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National Park Service offers reward in theft of historic Ahwahnee hotel sign

People dine outside the former Ahwahnee Hotel in Yosemite National Park.

People dine outside the former Ahwahnee Hotel in Yosemite National Park.

(Ben Margot / Associated Press)

The National Park Service is offering a reward for information leading to the recovery of the historic Ahwahnee hotel sign, which was stolen in February amid growing outrage over the renaming of Yosemite National Park landmarks.

The $1,000 reward comes more than a month after the sign disappeared during the evening of Feb. 27 or early Feb. 28. At the time, the hotel was controlled by Delaware North, which operated the park’s restaurants, hotels and outdoor activities.

The company lost a $2-billion bid last year to renew its contract, triggering a dispute with the Park Service.

Delaware North said the new vendor should have been required to purchase the concessions and other intellectual property with their original names, which the company valued at more than $50 million. The company said it acquired rights to the names when it purchased the previous concessionaire in 1993.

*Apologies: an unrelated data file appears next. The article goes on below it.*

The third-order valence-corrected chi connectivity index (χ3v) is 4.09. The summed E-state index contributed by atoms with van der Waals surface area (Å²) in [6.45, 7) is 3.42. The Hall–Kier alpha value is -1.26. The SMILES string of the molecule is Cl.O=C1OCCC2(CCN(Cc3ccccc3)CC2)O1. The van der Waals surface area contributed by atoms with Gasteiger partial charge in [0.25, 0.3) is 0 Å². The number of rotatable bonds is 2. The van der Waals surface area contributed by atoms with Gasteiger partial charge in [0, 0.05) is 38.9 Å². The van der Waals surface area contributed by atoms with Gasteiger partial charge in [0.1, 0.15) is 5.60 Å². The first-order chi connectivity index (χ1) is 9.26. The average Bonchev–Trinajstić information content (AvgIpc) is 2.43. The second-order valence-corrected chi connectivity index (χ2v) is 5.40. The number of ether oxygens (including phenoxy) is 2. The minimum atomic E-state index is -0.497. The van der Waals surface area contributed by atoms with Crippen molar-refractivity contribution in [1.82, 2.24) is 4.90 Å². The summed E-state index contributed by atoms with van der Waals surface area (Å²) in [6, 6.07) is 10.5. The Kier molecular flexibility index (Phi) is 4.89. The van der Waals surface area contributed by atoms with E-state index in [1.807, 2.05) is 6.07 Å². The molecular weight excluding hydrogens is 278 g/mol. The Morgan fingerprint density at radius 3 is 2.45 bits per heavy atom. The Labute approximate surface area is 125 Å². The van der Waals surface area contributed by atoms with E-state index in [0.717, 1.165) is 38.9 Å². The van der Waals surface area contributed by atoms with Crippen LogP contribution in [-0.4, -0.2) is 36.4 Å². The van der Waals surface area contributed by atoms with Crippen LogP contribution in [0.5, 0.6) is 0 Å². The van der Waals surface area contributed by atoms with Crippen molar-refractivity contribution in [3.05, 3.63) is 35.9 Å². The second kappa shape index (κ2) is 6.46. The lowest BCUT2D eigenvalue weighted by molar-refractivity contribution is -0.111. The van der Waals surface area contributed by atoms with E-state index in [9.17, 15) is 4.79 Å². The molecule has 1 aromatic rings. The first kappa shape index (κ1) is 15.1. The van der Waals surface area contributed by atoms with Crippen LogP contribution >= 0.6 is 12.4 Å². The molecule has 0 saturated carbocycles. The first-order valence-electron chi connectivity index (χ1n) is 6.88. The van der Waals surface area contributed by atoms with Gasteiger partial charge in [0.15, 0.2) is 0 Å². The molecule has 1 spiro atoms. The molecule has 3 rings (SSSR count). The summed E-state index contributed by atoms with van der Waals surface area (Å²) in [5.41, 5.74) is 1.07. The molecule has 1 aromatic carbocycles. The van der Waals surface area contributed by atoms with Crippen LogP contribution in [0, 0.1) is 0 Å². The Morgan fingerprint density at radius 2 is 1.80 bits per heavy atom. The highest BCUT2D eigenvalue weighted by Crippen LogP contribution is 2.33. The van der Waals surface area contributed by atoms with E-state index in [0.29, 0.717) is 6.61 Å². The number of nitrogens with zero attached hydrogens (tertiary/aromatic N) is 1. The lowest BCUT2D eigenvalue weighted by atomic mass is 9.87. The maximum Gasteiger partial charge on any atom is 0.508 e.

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FOR THE RECORD

April 7, 12:05 p.m.: An earlier version of this article said that Delaware North wanted more than $50 million from the U.S. government, not the new vendor.

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Beginning March 1, Yosemite’s concessions were renamed, with the Ahwahnee, which got its original name in the 1920s, becoming the Majestic Yosemite Hotel.

Park officials said the theft of “a piece of Yosemite history” is a federal offense and they hope the reward will lead to whomever is responsible.

Anyone with details about the stolen sign is urged to call National Park Service Ranger Matthew Phillipson at (209) 372-0246.

For breaking news in California, follow VeronicaRochaLA on Twitter.

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